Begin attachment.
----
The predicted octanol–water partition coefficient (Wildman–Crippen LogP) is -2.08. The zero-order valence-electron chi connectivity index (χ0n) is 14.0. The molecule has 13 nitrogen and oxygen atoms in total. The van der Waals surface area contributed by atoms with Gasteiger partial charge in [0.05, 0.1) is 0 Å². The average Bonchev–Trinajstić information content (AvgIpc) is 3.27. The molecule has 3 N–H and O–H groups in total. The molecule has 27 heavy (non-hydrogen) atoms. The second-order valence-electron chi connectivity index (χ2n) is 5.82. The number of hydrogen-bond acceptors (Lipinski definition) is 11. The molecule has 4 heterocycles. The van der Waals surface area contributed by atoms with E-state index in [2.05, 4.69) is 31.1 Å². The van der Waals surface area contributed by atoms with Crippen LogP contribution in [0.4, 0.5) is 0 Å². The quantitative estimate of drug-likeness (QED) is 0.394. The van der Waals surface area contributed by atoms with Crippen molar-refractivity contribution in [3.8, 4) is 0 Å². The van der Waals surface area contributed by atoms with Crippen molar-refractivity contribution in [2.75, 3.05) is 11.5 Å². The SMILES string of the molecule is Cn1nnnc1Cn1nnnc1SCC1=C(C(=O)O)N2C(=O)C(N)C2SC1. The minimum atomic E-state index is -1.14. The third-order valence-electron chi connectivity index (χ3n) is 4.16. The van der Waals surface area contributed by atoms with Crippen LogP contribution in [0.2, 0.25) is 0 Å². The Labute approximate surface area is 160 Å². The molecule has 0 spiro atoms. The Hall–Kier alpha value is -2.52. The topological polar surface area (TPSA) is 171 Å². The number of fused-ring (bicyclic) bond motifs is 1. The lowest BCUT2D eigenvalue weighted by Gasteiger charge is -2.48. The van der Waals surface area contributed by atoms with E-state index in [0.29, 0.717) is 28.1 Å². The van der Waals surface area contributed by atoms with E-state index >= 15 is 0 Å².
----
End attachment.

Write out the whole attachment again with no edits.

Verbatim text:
The predicted octanol–water partition coefficient (Wildman–Crippen LogP) is -2.08. The zero-order valence-electron chi connectivity index (χ0n) is 14.0. The molecule has 13 nitrogen and oxygen atoms in total. The van der Waals surface area contributed by atoms with Gasteiger partial charge in [0.05, 0.1) is 0 Å². The average Bonchev–Trinajstić information content (AvgIpc) is 3.27. The molecule has 3 N–H and O–H groups in total. The molecule has 27 heavy (non-hydrogen) atoms. The second-order valence-electron chi connectivity index (χ2n) is 5.82. The number of hydrogen-bond acceptors (Lipinski definition) is 11. The molecule has 4 heterocycles. The van der Waals surface area contributed by atoms with E-state index in [2.05, 4.69) is 31.1 Å². The van der Waals surface area contributed by atoms with Crippen LogP contribution in [0.4, 0.5) is 0 Å². The quantitative estimate of drug-likeness (QED) is 0.394. The van der Waals surface area contributed by atoms with Crippen molar-refractivity contribution in [3.8, 4) is 0 Å². The van der Waals surface area contributed by atoms with Crippen molar-refractivity contribution in [2.75, 3.05) is 11.5 Å². The SMILES string of the molecule is Cn1nnnc1Cn1nnnc1SCC1=C(C(=O)O)N2C(=O)C(N)C2SC1. The minimum atomic E-state index is -1.14. The third-order valence-electron chi connectivity index (χ3n) is 4.16. The van der Waals surface area contributed by atoms with Crippen LogP contribution in [0.2, 0.25) is 0 Å². The Labute approximate surface area is 160 Å². The molecule has 0 spiro atoms. The Hall–Kier alpha value is -2.52. The topological polar surface area (TPSA) is 171 Å². The number of fused-ring (bicyclic) bond motifs is 1. The lowest BCUT2D eigenvalue weighted by Gasteiger charge is -2.48. The van der Waals surface area contributed by atoms with E-state index in [0.29, 0.717) is 28.1 Å². The van der Waals surface area contributed by atoms with E-state index >= 15 is 0 Å².